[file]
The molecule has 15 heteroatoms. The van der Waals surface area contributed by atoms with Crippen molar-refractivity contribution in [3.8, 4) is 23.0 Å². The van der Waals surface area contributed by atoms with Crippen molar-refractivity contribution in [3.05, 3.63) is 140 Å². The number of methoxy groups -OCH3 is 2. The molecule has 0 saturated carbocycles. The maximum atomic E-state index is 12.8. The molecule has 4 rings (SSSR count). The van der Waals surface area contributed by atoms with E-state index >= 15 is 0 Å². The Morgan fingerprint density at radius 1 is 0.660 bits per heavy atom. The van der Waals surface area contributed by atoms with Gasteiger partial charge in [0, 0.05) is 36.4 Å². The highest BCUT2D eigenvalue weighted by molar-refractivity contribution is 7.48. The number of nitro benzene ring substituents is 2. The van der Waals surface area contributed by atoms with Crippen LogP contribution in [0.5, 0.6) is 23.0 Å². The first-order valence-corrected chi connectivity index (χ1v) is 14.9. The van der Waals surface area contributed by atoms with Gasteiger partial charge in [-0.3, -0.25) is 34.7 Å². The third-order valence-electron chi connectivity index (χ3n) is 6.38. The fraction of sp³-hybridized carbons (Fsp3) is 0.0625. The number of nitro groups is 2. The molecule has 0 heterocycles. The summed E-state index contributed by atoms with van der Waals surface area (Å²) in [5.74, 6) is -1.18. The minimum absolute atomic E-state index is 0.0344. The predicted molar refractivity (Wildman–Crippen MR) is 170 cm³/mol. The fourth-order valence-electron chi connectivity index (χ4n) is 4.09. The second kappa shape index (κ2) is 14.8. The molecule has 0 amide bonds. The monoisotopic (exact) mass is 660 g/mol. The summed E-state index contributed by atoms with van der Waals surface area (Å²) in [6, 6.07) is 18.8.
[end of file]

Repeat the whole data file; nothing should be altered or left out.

The molecule has 15 heteroatoms. The van der Waals surface area contributed by atoms with Crippen molar-refractivity contribution in [3.8, 4) is 23.0 Å². The van der Waals surface area contributed by atoms with Crippen molar-refractivity contribution in [3.05, 3.63) is 140 Å². The number of methoxy groups -OCH3 is 2. The molecule has 0 saturated carbocycles. The maximum atomic E-state index is 12.8. The molecule has 4 rings (SSSR count). The van der Waals surface area contributed by atoms with E-state index >= 15 is 0 Å². The Morgan fingerprint density at radius 1 is 0.660 bits per heavy atom. The van der Waals surface area contributed by atoms with Gasteiger partial charge in [0, 0.05) is 36.4 Å². The highest BCUT2D eigenvalue weighted by molar-refractivity contribution is 7.48. The number of nitro benzene ring substituents is 2. The van der Waals surface area contributed by atoms with Crippen LogP contribution in [0.5, 0.6) is 23.0 Å². The first-order valence-corrected chi connectivity index (χ1v) is 14.9. The van der Waals surface area contributed by atoms with Gasteiger partial charge in [-0.3, -0.25) is 34.7 Å². The third-order valence-electron chi connectivity index (χ3n) is 6.38. The fraction of sp³-hybridized carbons (Fsp3) is 0.0625. The number of nitro groups is 2. The molecule has 0 heterocycles. The summed E-state index contributed by atoms with van der Waals surface area (Å²) in [5.74, 6) is -1.18. The minimum absolute atomic E-state index is 0.0344. The predicted molar refractivity (Wildman–Crippen MR) is 170 cm³/mol. The fourth-order valence-electron chi connectivity index (χ4n) is 4.09. The second kappa shape index (κ2) is 14.8. The molecule has 0 amide bonds. The monoisotopic (exact) mass is 660 g/mol. The summed E-state index contributed by atoms with van der Waals surface area (Å²) in [6, 6.07) is 18.8.